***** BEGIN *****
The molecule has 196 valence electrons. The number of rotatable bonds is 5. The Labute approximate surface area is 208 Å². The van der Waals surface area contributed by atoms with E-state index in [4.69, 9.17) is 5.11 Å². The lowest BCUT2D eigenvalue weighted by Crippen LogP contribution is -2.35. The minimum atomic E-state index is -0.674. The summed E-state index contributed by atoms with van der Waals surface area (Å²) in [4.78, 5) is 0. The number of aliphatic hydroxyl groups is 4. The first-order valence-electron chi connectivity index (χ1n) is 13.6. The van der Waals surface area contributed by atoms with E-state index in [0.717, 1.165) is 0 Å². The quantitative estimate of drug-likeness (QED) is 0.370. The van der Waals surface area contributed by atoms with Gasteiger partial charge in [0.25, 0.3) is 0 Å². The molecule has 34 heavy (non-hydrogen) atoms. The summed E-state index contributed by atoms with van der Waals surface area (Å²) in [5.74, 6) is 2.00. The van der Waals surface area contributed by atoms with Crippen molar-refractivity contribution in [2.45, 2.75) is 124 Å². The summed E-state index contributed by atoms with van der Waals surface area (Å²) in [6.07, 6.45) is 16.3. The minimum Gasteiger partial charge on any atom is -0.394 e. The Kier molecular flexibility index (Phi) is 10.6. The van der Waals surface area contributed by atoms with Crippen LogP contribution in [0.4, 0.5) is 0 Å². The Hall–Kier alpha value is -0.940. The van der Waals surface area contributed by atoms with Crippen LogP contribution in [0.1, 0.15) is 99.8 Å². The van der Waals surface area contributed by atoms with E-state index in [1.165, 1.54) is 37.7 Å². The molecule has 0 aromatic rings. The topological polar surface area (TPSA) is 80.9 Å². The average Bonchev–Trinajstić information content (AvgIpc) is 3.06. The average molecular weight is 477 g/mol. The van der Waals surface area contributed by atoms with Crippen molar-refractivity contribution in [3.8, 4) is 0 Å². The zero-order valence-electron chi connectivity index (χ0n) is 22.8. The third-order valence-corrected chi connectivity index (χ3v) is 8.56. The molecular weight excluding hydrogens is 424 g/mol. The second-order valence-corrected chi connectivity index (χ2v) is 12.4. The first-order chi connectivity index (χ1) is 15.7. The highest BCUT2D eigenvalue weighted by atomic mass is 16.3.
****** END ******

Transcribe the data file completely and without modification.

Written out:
The molecule has 196 valence electrons. The number of rotatable bonds is 5. The Labute approximate surface area is 208 Å². The van der Waals surface area contributed by atoms with E-state index in [4.69, 9.17) is 5.11 Å². The lowest BCUT2D eigenvalue weighted by Crippen LogP contribution is -2.35. The minimum atomic E-state index is -0.674. The summed E-state index contributed by atoms with van der Waals surface area (Å²) in [4.78, 5) is 0. The number of aliphatic hydroxyl groups is 4. The first-order valence-electron chi connectivity index (χ1n) is 13.6. The van der Waals surface area contributed by atoms with E-state index in [0.717, 1.165) is 0 Å². The quantitative estimate of drug-likeness (QED) is 0.370. The van der Waals surface area contributed by atoms with Gasteiger partial charge in [0.25, 0.3) is 0 Å². The molecule has 34 heavy (non-hydrogen) atoms. The summed E-state index contributed by atoms with van der Waals surface area (Å²) in [5.74, 6) is 2.00. The van der Waals surface area contributed by atoms with Crippen molar-refractivity contribution in [2.45, 2.75) is 124 Å². The summed E-state index contributed by atoms with van der Waals surface area (Å²) in [6.07, 6.45) is 16.3. The minimum Gasteiger partial charge on any atom is -0.394 e. The Kier molecular flexibility index (Phi) is 10.6. The van der Waals surface area contributed by atoms with Crippen LogP contribution in [0.4, 0.5) is 0 Å². The Hall–Kier alpha value is -0.940. The van der Waals surface area contributed by atoms with Crippen LogP contribution in [0.1, 0.15) is 99.8 Å². The van der Waals surface area contributed by atoms with E-state index in [1.165, 1.54) is 37.7 Å². The molecule has 0 aromatic rings. The topological polar surface area (TPSA) is 80.9 Å². The average Bonchev–Trinajstić information content (AvgIpc) is 3.06. The average molecular weight is 477 g/mol. The van der Waals surface area contributed by atoms with Crippen molar-refractivity contribution in [3.8, 4) is 0 Å². The zero-order valence-electron chi connectivity index (χ0n) is 22.8. The third-order valence-corrected chi connectivity index (χ3v) is 8.56. The molecular weight excluding hydrogens is 424 g/mol. The second-order valence-corrected chi connectivity index (χ2v) is 12.4. The first-order chi connectivity index (χ1) is 15.7. The highest BCUT2D eigenvalue weighted by atomic mass is 16.3.